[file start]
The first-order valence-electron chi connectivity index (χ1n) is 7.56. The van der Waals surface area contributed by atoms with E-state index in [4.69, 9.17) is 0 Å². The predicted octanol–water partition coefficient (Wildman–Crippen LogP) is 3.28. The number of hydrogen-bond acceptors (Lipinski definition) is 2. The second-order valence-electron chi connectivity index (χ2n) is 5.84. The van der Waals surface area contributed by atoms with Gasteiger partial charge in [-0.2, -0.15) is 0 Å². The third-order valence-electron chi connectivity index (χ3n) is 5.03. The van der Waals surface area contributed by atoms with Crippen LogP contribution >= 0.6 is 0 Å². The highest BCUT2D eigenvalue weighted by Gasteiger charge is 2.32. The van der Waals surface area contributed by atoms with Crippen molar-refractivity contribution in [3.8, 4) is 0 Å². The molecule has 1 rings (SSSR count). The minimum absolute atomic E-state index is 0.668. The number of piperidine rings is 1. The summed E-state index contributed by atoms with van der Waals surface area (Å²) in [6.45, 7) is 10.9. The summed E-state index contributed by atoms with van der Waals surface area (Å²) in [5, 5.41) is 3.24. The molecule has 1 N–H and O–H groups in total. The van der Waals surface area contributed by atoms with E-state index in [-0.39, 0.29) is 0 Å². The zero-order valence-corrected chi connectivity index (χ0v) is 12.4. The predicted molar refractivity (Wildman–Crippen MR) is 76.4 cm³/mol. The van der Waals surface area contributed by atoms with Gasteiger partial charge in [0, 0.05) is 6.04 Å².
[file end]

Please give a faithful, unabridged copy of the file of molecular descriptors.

The first-order valence-electron chi connectivity index (χ1n) is 7.56. The van der Waals surface area contributed by atoms with E-state index in [4.69, 9.17) is 0 Å². The predicted octanol–water partition coefficient (Wildman–Crippen LogP) is 3.28. The number of hydrogen-bond acceptors (Lipinski definition) is 2. The second-order valence-electron chi connectivity index (χ2n) is 5.84. The van der Waals surface area contributed by atoms with Gasteiger partial charge in [-0.2, -0.15) is 0 Å². The third-order valence-electron chi connectivity index (χ3n) is 5.03. The van der Waals surface area contributed by atoms with Crippen LogP contribution >= 0.6 is 0 Å². The highest BCUT2D eigenvalue weighted by Gasteiger charge is 2.32. The van der Waals surface area contributed by atoms with Crippen molar-refractivity contribution in [3.8, 4) is 0 Å². The molecule has 1 rings (SSSR count). The minimum absolute atomic E-state index is 0.668. The number of piperidine rings is 1. The summed E-state index contributed by atoms with van der Waals surface area (Å²) in [6.45, 7) is 10.9. The summed E-state index contributed by atoms with van der Waals surface area (Å²) in [5, 5.41) is 3.24. The molecule has 1 N–H and O–H groups in total. The van der Waals surface area contributed by atoms with E-state index in [-0.39, 0.29) is 0 Å². The zero-order valence-corrected chi connectivity index (χ0v) is 12.4. The predicted molar refractivity (Wildman–Crippen MR) is 76.4 cm³/mol. The van der Waals surface area contributed by atoms with Gasteiger partial charge in [0, 0.05) is 6.04 Å².